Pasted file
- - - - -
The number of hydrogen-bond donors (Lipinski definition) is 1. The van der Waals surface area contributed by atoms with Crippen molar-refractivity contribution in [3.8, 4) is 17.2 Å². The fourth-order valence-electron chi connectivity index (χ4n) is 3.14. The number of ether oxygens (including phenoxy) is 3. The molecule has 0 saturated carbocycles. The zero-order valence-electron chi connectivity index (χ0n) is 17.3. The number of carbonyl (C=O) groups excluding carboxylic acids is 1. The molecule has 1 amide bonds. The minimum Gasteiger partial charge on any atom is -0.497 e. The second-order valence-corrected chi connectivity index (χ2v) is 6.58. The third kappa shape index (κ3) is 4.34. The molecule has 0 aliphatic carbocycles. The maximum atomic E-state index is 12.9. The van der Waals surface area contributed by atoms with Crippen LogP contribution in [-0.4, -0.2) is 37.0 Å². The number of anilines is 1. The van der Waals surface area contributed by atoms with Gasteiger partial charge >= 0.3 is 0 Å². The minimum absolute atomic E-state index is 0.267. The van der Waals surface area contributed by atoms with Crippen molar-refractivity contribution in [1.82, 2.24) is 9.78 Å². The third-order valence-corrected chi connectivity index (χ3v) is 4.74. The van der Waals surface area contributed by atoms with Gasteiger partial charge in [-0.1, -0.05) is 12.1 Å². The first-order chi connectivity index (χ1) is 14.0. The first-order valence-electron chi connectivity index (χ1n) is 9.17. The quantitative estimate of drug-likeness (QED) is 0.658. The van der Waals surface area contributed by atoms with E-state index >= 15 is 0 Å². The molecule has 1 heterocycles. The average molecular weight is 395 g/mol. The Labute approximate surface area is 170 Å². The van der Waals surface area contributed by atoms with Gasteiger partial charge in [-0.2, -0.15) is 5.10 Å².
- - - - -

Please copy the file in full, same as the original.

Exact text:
The number of hydrogen-bond donors (Lipinski definition) is 1. The van der Waals surface area contributed by atoms with Crippen molar-refractivity contribution in [3.8, 4) is 17.2 Å². The fourth-order valence-electron chi connectivity index (χ4n) is 3.14. The number of ether oxygens (including phenoxy) is 3. The molecule has 0 saturated carbocycles. The zero-order valence-electron chi connectivity index (χ0n) is 17.3. The number of carbonyl (C=O) groups excluding carboxylic acids is 1. The molecule has 1 amide bonds. The minimum Gasteiger partial charge on any atom is -0.497 e. The second-order valence-corrected chi connectivity index (χ2v) is 6.58. The third kappa shape index (κ3) is 4.34. The molecule has 0 aliphatic carbocycles. The maximum atomic E-state index is 12.9. The van der Waals surface area contributed by atoms with Crippen LogP contribution in [-0.4, -0.2) is 37.0 Å². The number of anilines is 1. The van der Waals surface area contributed by atoms with Gasteiger partial charge >= 0.3 is 0 Å². The minimum absolute atomic E-state index is 0.267. The van der Waals surface area contributed by atoms with Crippen molar-refractivity contribution in [1.82, 2.24) is 9.78 Å². The third-order valence-corrected chi connectivity index (χ3v) is 4.74. The van der Waals surface area contributed by atoms with Gasteiger partial charge in [-0.1, -0.05) is 12.1 Å². The first-order chi connectivity index (χ1) is 14.0. The first-order valence-electron chi connectivity index (χ1n) is 9.17. The quantitative estimate of drug-likeness (QED) is 0.658. The van der Waals surface area contributed by atoms with E-state index >= 15 is 0 Å². The molecule has 1 heterocycles. The average molecular weight is 395 g/mol. The Labute approximate surface area is 170 Å². The van der Waals surface area contributed by atoms with Gasteiger partial charge in [-0.2, -0.15) is 5.10 Å².